Dr. Anthony Fauci, the top United States infectious disease expert, says that reopening the country too soon could result in "suffering and death" and harm the economy. He spoke to a group of American lawmakers Tuesday.

    Fauci's warning came as President Donald Trump continues to praise American states that are reopening after a long period of lockdown. Fauci is a leader of the U.S. National Institutes of Health. President Trump chose him to be part of a small government team formed to shape U.S. policy on COVID-19.

    Fauci told members of a Senate committee that states should follow the Trump administration guidelines before reopening schools and businesses. The three-step guidelines include a decrease in the number of new infections for a 14-day period. States are also advised to establish a strong testing program for the virus and a tracing process to find people who come in contact with those known to be infected.

    An investigation by The Associated Press found that many of the states that have reopened or plan to reopen soon did not meet the administration's guidelines. The states include Alabama, Kentucky, Maine, Mississippi and Missouri. Also on the list: Nebraska, Ohio, Oklahoma, Tennessee and Utah.

    Fauci spoke at the hearing through a video link. He quarantined himself after two people who work at the White House were found to have the new coronavirus.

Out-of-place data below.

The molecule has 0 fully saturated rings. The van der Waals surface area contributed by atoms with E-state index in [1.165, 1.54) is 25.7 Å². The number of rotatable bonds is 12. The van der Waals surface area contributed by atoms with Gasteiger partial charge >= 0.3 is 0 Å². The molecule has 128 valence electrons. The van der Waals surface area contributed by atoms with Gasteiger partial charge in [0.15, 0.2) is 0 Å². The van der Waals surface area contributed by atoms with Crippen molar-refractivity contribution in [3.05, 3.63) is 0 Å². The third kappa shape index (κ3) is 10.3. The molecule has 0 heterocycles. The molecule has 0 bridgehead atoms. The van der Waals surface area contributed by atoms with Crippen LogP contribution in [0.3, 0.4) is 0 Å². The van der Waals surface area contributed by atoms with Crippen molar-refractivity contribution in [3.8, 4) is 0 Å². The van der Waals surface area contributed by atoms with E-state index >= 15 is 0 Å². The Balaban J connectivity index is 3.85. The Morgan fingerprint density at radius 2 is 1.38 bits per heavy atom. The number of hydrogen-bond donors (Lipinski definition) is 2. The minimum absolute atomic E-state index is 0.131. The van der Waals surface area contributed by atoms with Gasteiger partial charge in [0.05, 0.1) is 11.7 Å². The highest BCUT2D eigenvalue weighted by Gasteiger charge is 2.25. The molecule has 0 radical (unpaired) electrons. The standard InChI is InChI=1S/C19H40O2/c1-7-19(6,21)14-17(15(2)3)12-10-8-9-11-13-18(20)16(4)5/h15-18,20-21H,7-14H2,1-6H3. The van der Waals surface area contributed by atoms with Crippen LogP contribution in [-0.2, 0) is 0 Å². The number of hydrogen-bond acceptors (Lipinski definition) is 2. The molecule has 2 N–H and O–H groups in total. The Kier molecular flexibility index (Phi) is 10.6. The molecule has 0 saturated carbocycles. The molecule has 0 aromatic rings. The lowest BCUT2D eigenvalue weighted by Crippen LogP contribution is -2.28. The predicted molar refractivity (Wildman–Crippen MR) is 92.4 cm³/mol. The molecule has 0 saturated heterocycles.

Senator Lamar Alexander of Tennessee led the hearing. A member of the Republican Party, Alexander went into quarantine himself after a test showed one of his aides also had the virus. In his opening statement, Alexander said, "All roads back to work and back to school run through testing and what our country has done so far on testing is impressive, but not nearly enough."

    Trump pushed for reopening

    With 30 million people unemployed in a failing economy, Trump has been pushing for the states to reopen. On Monday, the president said that the U.S. "leads the world" after completing 9 million coronavirus tests. But experts note that number represents less than 3 percent of all Americans.

    The president has also cheered Americans who protested their stay-at-home orders from their state governors. In late April, he used emergency powers to force meat processing factories to stay open although numbers of infected workers were rising. And, on Friday, Trump said the virus "is going to go away without a vaccine."

    Fauci, however, told lawmakers that the coronavirus will not simply "disappear." He said the threat of a second coronavirus outbreak is "possible" without a strong testing effort and other measures.

    As of May 12, Johns Hopkins University's Coronavirus Resource Center reported the U.S. has at least 1.3 million infections and over 81,000 confirmed deaths from COVID-19, the highest numbers in the world. Worldwide, the virus has infected more than 4.2 million people and killed nearly 300,000.

    Fauci said many experts believe more people have died from coronavirus than reported. "I think we're going in the right direction, but the right direction does not mean we have, by any means, total control of this outbreak," he added.

    Separately, an expert from the World Health Organization has already warned that some countries are "driving blind" into economic reopening without strong systems to follow new outbreaks. And three countries with a strong testing and tracing program — South Korea, Germany and China — already have seen new outbreaks after stay-at-home orders were eased.

    I'm Caty Weaver.